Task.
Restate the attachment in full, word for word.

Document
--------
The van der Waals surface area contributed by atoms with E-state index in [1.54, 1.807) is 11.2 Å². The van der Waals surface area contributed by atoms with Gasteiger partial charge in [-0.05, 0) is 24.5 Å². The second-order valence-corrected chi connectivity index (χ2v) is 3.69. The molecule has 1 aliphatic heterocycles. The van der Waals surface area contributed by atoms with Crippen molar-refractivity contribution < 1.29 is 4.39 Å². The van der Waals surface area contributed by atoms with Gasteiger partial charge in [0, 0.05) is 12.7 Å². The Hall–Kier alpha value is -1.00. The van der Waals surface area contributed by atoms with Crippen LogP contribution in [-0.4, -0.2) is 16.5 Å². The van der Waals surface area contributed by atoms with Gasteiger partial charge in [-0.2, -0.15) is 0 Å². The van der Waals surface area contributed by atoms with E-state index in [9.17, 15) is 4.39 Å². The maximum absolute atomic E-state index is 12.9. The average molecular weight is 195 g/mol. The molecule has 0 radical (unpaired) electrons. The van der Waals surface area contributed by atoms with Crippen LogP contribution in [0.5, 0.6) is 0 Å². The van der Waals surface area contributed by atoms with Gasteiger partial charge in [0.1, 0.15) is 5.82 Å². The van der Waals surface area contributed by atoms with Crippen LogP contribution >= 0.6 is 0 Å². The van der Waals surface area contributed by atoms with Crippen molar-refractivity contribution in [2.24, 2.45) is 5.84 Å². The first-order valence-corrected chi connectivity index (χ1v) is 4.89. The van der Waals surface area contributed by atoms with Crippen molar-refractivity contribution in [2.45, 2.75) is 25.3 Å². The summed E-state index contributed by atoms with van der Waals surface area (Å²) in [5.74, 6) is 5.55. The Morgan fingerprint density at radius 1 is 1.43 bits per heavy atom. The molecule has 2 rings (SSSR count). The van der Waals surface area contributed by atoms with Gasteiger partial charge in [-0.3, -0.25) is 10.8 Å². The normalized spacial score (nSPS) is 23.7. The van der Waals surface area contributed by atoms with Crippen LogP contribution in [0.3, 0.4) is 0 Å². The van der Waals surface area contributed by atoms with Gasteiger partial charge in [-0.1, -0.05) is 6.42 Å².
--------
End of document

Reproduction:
The van der Waals surface area contributed by atoms with E-state index in [1.54, 1.807) is 11.2 Å². The van der Waals surface area contributed by atoms with Gasteiger partial charge in [-0.05, 0) is 24.5 Å². The second-order valence-corrected chi connectivity index (χ2v) is 3.69. The molecule has 1 aliphatic heterocycles. The van der Waals surface area contributed by atoms with Crippen molar-refractivity contribution < 1.29 is 4.39 Å². The van der Waals surface area contributed by atoms with Gasteiger partial charge in [0, 0.05) is 12.7 Å². The Hall–Kier alpha value is -1.00. The van der Waals surface area contributed by atoms with Crippen LogP contribution in [-0.4, -0.2) is 16.5 Å². The van der Waals surface area contributed by atoms with Gasteiger partial charge in [-0.2, -0.15) is 0 Å². The van der Waals surface area contributed by atoms with E-state index in [9.17, 15) is 4.39 Å². The maximum absolute atomic E-state index is 12.9. The average molecular weight is 195 g/mol. The molecule has 0 radical (unpaired) electrons. The van der Waals surface area contributed by atoms with Crippen LogP contribution in [0.5, 0.6) is 0 Å². The van der Waals surface area contributed by atoms with Gasteiger partial charge in [0.1, 0.15) is 5.82 Å². The van der Waals surface area contributed by atoms with Crippen LogP contribution >= 0.6 is 0 Å². The van der Waals surface area contributed by atoms with Crippen molar-refractivity contribution in [2.24, 2.45) is 5.84 Å². The first-order valence-corrected chi connectivity index (χ1v) is 4.89. The van der Waals surface area contributed by atoms with Crippen molar-refractivity contribution in [2.45, 2.75) is 25.3 Å². The summed E-state index contributed by atoms with van der Waals surface area (Å²) in [5.74, 6) is 5.55. The Morgan fingerprint density at radius 1 is 1.43 bits per heavy atom. The molecule has 2 rings (SSSR count). The van der Waals surface area contributed by atoms with Gasteiger partial charge in [-0.3, -0.25) is 10.8 Å². The normalized spacial score (nSPS) is 23.7. The van der Waals surface area contributed by atoms with Crippen LogP contribution in [0.3, 0.4) is 0 Å². The van der Waals surface area contributed by atoms with Gasteiger partial charge in [-0.1, -0.05) is 6.42 Å².